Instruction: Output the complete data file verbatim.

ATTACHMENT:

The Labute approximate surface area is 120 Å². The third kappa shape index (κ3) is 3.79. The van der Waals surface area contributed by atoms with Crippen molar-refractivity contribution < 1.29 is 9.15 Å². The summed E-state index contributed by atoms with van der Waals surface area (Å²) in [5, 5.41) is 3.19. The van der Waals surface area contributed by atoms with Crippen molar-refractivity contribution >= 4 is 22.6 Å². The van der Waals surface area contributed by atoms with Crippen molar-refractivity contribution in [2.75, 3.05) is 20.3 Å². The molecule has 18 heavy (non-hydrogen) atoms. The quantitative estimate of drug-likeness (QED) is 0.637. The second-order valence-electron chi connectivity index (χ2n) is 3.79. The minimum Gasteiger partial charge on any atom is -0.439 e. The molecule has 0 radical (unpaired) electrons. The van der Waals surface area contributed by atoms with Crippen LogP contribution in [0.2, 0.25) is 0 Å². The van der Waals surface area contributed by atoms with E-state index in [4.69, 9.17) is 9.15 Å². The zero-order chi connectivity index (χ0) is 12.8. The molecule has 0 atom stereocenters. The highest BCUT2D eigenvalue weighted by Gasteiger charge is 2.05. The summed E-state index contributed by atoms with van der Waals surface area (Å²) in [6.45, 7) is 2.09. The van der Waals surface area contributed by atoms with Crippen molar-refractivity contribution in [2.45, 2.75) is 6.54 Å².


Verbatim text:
The Labute approximate surface area is 120 Å². The third kappa shape index (κ3) is 3.79. The van der Waals surface area contributed by atoms with Crippen molar-refractivity contribution < 1.29 is 9.15 Å². The summed E-state index contributed by atoms with van der Waals surface area (Å²) in [5, 5.41) is 3.19. The van der Waals surface area contributed by atoms with Crippen molar-refractivity contribution >= 4 is 22.6 Å². The van der Waals surface area contributed by atoms with Crippen molar-refractivity contribution in [2.75, 3.05) is 20.3 Å². The molecule has 18 heavy (non-hydrogen) atoms. The quantitative estimate of drug-likeness (QED) is 0.637. The second-order valence-electron chi connectivity index (χ2n) is 3.79. The minimum Gasteiger partial charge on any atom is -0.439 e. The molecule has 0 radical (unpaired) electrons. The van der Waals surface area contributed by atoms with Crippen LogP contribution in [0.2, 0.25) is 0 Å². The van der Waals surface area contributed by atoms with E-state index in [4.69, 9.17) is 9.15 Å². The zero-order chi connectivity index (χ0) is 12.8. The molecule has 0 atom stereocenters. The highest BCUT2D eigenvalue weighted by Gasteiger charge is 2.05. The summed E-state index contributed by atoms with van der Waals surface area (Å²) in [6.45, 7) is 2.09. The van der Waals surface area contributed by atoms with Crippen molar-refractivity contribution in [2.45, 2.75) is 6.54 Å².